What Things Are Found During a Colonoscopy?

A colonoscopy is a semi-invasive procedure in which a doctor visually examines a patient's colon and, if necessary, removes polyps for biopsy. The procedure involves a special scope, which is run through the rectum and into the colon, or large intestine. The images picked up by the scope are transmitted to a screen, allowing the physician to detect any abnormalities indicating a disease or disorder. Colonoscopies also are used to diagnose colorectal cancer, diverticulosis and Crohn’s disease

Is This an Emergency?

If you are experiencing serious medical symptoms, seek emergency treatment immediately.

Colorectal Cancer

Colorectal cancer (also known as colon cancer) affects the large intestine, appendix and rectum. It is caused by uncontrolled growth of abnormal cells, crowding out and replacing those that are healthy. This results in tumors, masses of extra tissue causing diarrhea, constipation, blood in the stool, cramping pain and bloating. In the early stages, patients may not experience any symptoms. The Crohn’s and Colitis Foundation of America estimates that 57,000 people die every year from colorectal cancer.


What Are You Not Supposed to Eat If You Have Diverticulosis?

Learn More

Common in the lower portion of the large intestine, diverticulosis is a condition of having weakened areas, or “pouches” in the intestine. Food and bacteria may collect and become trapped causing an inflammation called diverticulitis. It is characterized by pain and tenderness on the lower left side of the abdomen, nausea, vomiting, cramping, and fever. Diverticulitis can lead to serious complications such as bowel obstruction or peritonitis. The condition is typically treated by increasing the intake of dietary fiber and water, antibiotics and rest. Surgery may be required in serious cases.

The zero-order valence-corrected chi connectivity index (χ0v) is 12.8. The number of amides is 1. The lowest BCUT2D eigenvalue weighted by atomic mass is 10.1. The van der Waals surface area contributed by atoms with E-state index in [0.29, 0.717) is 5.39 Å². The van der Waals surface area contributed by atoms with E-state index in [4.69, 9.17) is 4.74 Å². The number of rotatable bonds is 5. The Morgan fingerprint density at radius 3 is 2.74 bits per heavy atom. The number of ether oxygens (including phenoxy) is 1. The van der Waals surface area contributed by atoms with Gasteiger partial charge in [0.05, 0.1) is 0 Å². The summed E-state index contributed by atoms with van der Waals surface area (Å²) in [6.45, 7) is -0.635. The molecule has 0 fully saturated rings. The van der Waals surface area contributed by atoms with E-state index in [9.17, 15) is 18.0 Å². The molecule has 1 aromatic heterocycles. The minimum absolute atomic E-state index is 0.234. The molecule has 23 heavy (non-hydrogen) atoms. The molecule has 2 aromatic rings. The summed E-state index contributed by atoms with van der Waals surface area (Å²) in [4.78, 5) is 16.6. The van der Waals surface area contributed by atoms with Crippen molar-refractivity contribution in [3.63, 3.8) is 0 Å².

Polyps are small tissue growths found on the wall of the large intestine. They appear flat or raised and typically are removed during a colonoscopy for biopsy. Polyps sometimes are cancerous. They also have the potential to later become cancer, if they are not removed. Polyps may cause dark or bright red blood in the stool, constipation and diarrhea.

Crohn's Disease

Diverticulitis & Colonoscopy

Learn More

Crohn’s disease is caused by inflammation of the digestive system. It is characterized by diarrhea, abdominal pain and cramping, ulceration, weight loss and blood in the stool. Complications resulting from Crohn’s can be serious and life-threatening, causing malnutrition, bowel obstruction, osteoporosis and fistulas. There are no known causes of Crohn’s but it is commonly thought the disease results from the immune system’s exaggerated response to bacteria and food. Although there is no cure for Crohn’s disease, treatment focuses on lessening the recurrences of inflammation and preventing complications.